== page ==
Regulator warns of scams using forged CIMA letters

| 15/12/2010

(CNS): The Cayman Islands Monetary Authority (CIMA) is warning the public not to fall for scams where the con artists are using forged letters that appear to have come from CIMA. The country’s financial regulatory authority says it has come across false documentation used by scammers that include fraudulent letters, purporting to be from CIMA itself on forged CIMA letterhead, with a fictitious signature. CIMA said that many of the most recent cons asking people to assist in the movement of large sums of cash have involved a fictitious entity called Mercury Bank and Trust Ltd Int’l but said people should not respond to any requests of this nature.

“Be on guard against unsolicited emails from persons seeking assistance to move large sums of money, or requesting that you act as next of kin for a deceased client, in return for a substantial portion of the funds,” CIMA said urging members of the public not to respond to any correspondence of this nature.

The emails usually claim to represent ‘banks’, including ones in the Cayman Islands, soliciting the person to open an ‘account’ to receive the money. However, to open the ‘account’, they must first pay an ‘activation fee’ and deposit money to satisfy a minimum balance that the ‘bank’ requires. CIMA’s experience has been that such correspondence is an attempt to defraud the person receiving it and such ‘banks’ and ‘accounts’ are fictitious.

Persons who carry out these advance-fee scams will go to any lengths, including forging government documents, to convince people that the transaction is legitimate and to give credence to the fraudsters’ request for more money to obtain officially-required clearances.

“Among the documents that have recently come to CIMA’s attention in connection with these scams, are fraudulent letters, purporting to be from CIMA itself. These letters, on forged CIMA letterhead, with a fictitious signature, sought to give the impression that the promised money was being withheld on CIMA’s instructions until certain documentation was provided,” the authority stated.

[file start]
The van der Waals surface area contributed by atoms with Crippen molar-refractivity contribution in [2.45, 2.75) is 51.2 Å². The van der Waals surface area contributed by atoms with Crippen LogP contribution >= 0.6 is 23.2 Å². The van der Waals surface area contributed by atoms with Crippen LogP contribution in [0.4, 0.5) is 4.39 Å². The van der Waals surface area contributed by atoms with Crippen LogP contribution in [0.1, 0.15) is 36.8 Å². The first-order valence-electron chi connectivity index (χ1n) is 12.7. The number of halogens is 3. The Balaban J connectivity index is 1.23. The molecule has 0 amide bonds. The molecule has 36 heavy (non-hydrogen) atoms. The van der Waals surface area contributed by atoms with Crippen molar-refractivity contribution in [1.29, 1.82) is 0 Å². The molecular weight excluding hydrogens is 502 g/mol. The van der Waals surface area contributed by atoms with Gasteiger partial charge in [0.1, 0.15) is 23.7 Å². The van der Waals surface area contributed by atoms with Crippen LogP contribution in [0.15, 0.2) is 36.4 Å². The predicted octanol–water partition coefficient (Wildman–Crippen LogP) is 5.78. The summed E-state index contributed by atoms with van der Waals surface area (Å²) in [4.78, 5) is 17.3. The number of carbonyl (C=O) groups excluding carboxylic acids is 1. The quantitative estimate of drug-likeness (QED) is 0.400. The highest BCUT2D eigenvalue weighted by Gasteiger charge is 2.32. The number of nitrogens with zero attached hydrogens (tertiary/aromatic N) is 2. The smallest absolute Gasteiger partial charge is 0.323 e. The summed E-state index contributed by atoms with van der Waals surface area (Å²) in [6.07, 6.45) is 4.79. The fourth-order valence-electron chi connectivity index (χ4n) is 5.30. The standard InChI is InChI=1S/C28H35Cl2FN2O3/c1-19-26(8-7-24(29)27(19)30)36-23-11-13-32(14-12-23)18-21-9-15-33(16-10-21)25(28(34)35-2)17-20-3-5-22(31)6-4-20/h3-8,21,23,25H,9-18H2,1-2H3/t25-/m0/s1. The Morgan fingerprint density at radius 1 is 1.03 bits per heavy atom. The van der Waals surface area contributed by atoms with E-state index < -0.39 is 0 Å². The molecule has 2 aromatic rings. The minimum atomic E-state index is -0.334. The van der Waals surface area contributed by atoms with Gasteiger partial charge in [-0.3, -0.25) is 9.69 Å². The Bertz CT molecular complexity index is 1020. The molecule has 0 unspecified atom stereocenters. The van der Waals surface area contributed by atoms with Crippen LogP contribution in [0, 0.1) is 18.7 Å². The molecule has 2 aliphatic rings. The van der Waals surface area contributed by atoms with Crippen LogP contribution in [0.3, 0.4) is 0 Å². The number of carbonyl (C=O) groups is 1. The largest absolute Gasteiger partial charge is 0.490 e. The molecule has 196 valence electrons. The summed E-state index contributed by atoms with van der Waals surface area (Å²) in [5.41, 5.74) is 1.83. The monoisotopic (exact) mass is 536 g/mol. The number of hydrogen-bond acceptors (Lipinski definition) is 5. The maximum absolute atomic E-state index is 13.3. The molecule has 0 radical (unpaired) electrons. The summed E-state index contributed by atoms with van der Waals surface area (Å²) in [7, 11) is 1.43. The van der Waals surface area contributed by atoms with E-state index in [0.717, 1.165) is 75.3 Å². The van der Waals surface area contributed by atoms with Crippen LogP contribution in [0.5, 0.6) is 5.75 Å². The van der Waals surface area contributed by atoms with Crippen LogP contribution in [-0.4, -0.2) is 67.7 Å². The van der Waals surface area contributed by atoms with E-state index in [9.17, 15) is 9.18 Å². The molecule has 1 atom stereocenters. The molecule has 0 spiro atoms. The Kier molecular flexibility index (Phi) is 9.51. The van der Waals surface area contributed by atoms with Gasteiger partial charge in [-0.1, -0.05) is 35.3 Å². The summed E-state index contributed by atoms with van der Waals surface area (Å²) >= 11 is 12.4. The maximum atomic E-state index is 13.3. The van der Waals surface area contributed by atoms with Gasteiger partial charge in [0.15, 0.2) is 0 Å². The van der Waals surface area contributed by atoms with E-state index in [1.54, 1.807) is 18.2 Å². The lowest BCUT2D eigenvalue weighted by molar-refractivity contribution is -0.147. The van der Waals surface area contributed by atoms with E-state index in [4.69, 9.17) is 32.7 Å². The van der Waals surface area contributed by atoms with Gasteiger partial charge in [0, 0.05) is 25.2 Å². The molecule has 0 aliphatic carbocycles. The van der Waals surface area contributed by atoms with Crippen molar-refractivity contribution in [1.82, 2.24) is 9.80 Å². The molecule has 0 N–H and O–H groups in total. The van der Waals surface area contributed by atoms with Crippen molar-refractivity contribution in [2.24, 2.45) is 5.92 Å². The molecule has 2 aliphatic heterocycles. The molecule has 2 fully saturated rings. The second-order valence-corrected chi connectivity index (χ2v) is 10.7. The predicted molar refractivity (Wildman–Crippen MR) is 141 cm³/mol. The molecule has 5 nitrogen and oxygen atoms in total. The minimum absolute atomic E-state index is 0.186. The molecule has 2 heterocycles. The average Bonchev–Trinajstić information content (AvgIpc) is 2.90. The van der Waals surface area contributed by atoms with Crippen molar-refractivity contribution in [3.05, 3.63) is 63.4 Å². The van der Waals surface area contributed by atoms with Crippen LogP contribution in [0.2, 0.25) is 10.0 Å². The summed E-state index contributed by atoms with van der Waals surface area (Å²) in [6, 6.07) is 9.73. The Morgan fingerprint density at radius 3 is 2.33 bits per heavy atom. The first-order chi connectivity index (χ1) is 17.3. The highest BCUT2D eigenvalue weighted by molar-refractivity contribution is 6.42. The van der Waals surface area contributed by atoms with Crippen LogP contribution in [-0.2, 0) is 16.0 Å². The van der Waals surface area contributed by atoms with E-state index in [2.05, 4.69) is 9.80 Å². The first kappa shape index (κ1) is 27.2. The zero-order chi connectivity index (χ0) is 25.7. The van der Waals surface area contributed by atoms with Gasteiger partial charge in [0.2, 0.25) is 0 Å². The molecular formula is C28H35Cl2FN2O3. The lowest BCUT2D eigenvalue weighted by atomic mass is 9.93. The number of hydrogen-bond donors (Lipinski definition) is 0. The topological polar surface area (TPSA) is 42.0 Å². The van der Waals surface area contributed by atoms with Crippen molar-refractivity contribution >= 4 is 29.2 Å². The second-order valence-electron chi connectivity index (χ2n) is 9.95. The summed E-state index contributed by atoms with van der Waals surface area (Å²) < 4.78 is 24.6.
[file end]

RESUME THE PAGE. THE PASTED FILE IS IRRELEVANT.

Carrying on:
To help alert people to such fraudulent operations, CIMA maintains a list ofWebsites with Cayman addresses that are not registered or licensed by CIMA. This document lists entities that claim through their websites that they are banks or other financial institutions located in the Cayman Islands but which CIMA has determined do not physically exist here and are not licensed or regulated by CIMA.

People can view this list in the Enforcement / Information and Alerts section of CIMA’s website, The list currently covers over 50 entities. Mercury Bank and Trust Ltd Int’l has been on the list for some time.

All banks operating in and from the Cayman Islands must be licensed by CIMA. Updated lists of these licensed banks can be viewed on CIMA’s website in the section: Statistics and Regulated Entities / Banking. Alternately, one can search for the particular entity using the Search for Entities feature at the top of each page of the website.

Anyone who receives offers from someone claiming to represent (or to have a connection with) a bank based in the Cayman Islands, or if they have concerns that they may be dealing with a entity that purports to operate from the Cayman Islands but which is not on CIMA’s list of regulated entities, can alert CIMA by emailing
People should also contact CIMA if they receive correspondence that purports to be from CIMA in connection with any scheme to transfer money from any alleged Cayman account.

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  1. Perhaps says:

    Perhaps all of this could be avoided by CIMA if their stationary contained an embedded watermark of the CIMA logo, rather than nothing at all.